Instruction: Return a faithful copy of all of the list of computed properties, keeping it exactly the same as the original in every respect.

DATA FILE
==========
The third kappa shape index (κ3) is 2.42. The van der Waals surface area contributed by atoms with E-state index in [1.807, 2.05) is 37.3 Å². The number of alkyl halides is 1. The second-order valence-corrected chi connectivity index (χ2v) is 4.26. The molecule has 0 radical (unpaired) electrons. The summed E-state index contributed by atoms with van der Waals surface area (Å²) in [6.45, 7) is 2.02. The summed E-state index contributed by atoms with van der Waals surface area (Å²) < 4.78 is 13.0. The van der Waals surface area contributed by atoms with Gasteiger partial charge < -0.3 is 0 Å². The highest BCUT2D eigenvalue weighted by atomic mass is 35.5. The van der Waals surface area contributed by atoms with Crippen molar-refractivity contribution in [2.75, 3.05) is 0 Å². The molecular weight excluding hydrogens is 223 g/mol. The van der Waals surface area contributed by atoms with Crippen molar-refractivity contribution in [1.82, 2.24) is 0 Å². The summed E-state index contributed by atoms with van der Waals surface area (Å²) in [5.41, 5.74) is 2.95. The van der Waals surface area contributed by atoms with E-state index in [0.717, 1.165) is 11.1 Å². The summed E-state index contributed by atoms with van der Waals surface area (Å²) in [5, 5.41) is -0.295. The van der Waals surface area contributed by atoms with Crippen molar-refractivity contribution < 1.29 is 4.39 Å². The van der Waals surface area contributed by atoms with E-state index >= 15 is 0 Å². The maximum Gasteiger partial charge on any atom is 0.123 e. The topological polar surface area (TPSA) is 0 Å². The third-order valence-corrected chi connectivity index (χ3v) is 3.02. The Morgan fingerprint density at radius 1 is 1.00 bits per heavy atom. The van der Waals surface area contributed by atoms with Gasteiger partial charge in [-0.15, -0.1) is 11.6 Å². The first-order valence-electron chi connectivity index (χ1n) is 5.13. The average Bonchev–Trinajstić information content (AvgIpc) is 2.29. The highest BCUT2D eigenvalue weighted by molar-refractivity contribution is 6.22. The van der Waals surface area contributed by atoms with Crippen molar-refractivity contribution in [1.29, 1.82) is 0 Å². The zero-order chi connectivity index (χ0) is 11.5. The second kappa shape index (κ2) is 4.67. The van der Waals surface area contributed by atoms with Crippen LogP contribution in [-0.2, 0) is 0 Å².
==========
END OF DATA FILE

The third kappa shape index (κ3) is 2.42. The van der Waals surface area contributed by atoms with E-state index in [1.807, 2.05) is 37.3 Å². The number of alkyl halides is 1. The second-order valence-corrected chi connectivity index (χ2v) is 4.26. The molecule has 0 radical (unpaired) electrons. The summed E-state index contributed by atoms with van der Waals surface area (Å²) in [6.45, 7) is 2.02. The summed E-state index contributed by atoms with van der Waals surface area (Å²) < 4.78 is 13.0. The van der Waals surface area contributed by atoms with Gasteiger partial charge < -0.3 is 0 Å². The highest BCUT2D eigenvalue weighted by atomic mass is 35.5. The van der Waals surface area contributed by atoms with Crippen molar-refractivity contribution in [2.75, 3.05) is 0 Å². The molecular weight excluding hydrogens is 223 g/mol. The van der Waals surface area contributed by atoms with Crippen molar-refractivity contribution in [1.82, 2.24) is 0 Å². The summed E-state index contributed by atoms with van der Waals surface area (Å²) in [5.41, 5.74) is 2.95. The van der Waals surface area contributed by atoms with E-state index in [0.717, 1.165) is 11.1 Å². The summed E-state index contributed by atoms with van der Waals surface area (Å²) in [5, 5.41) is -0.295. The van der Waals surface area contributed by atoms with Crippen molar-refractivity contribution < 1.29 is 4.39 Å². The van der Waals surface area contributed by atoms with E-state index >= 15 is 0 Å². The maximum Gasteiger partial charge on any atom is 0.123 e. The topological polar surface area (TPSA) is 0 Å². The third-order valence-corrected chi connectivity index (χ3v) is 3.02. The Morgan fingerprint density at radius 1 is 1.00 bits per heavy atom. The van der Waals surface area contributed by atoms with Gasteiger partial charge in [-0.15, -0.1) is 11.6 Å². The first-order valence-electron chi connectivity index (χ1n) is 5.13. The average Bonchev–Trinajstić information content (AvgIpc) is 2.29. The highest BCUT2D eigenvalue weighted by molar-refractivity contribution is 6.22. The van der Waals surface area contributed by atoms with Crippen molar-refractivity contribution in [1.29, 1.82) is 0 Å². The zero-order chi connectivity index (χ0) is 11.5. The second kappa shape index (κ2) is 4.67. The van der Waals surface area contributed by atoms with Crippen LogP contribution in [-0.2, 0) is 0 Å².